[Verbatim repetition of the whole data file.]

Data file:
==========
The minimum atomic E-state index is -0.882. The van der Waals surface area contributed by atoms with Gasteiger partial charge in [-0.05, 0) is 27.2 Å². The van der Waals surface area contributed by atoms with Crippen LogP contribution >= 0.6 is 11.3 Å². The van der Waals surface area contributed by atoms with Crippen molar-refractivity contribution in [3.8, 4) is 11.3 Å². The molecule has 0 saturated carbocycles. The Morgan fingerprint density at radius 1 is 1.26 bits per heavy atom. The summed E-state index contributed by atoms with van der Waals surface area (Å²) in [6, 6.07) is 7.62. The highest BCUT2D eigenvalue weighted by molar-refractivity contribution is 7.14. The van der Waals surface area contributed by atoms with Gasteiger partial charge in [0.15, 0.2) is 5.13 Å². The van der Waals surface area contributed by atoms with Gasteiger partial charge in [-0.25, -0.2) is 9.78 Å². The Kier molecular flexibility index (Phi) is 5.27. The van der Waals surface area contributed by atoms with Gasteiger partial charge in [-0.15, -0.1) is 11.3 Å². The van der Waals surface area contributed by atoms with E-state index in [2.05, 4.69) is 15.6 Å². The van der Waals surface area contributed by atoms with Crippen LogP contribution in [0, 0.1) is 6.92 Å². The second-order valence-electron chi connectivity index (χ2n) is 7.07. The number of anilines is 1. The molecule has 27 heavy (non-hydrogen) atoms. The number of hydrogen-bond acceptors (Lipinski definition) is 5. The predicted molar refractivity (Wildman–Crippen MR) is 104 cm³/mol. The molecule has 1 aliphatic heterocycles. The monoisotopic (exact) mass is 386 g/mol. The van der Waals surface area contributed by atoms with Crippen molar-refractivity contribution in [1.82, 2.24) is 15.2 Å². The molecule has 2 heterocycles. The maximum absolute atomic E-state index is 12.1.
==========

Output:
The minimum atomic E-state index is -0.882. The van der Waals surface area contributed by atoms with Gasteiger partial charge in [-0.05, 0) is 27.2 Å². The van der Waals surface area contributed by atoms with Crippen LogP contribution >= 0.6 is 11.3 Å². The van der Waals surface area contributed by atoms with Crippen molar-refractivity contribution in [3.8, 4) is 11.3 Å². The molecule has 0 saturated carbocycles. The Morgan fingerprint density at radius 1 is 1.26 bits per heavy atom. The summed E-state index contributed by atoms with van der Waals surface area (Å²) in [6, 6.07) is 7.62. The highest BCUT2D eigenvalue weighted by molar-refractivity contribution is 7.14. The van der Waals surface area contributed by atoms with Gasteiger partial charge in [0.15, 0.2) is 5.13 Å². The van der Waals surface area contributed by atoms with Gasteiger partial charge in [-0.25, -0.2) is 9.78 Å². The Kier molecular flexibility index (Phi) is 5.27. The van der Waals surface area contributed by atoms with Gasteiger partial charge in [-0.15, -0.1) is 11.3 Å². The van der Waals surface area contributed by atoms with E-state index in [2.05, 4.69) is 15.6 Å². The van der Waals surface area contributed by atoms with Crippen LogP contribution in [0, 0.1) is 6.92 Å². The second-order valence-electron chi connectivity index (χ2n) is 7.07. The number of anilines is 1. The molecule has 27 heavy (non-hydrogen) atoms. The number of hydrogen-bond acceptors (Lipinski definition) is 5. The predicted molar refractivity (Wildman–Crippen MR) is 104 cm³/mol. The molecule has 1 aliphatic heterocycles. The monoisotopic (exact) mass is 386 g/mol. The van der Waals surface area contributed by atoms with Crippen molar-refractivity contribution in [1.82, 2.24) is 15.2 Å². The molecule has 2 heterocycles. The maximum absolute atomic E-state index is 12.1.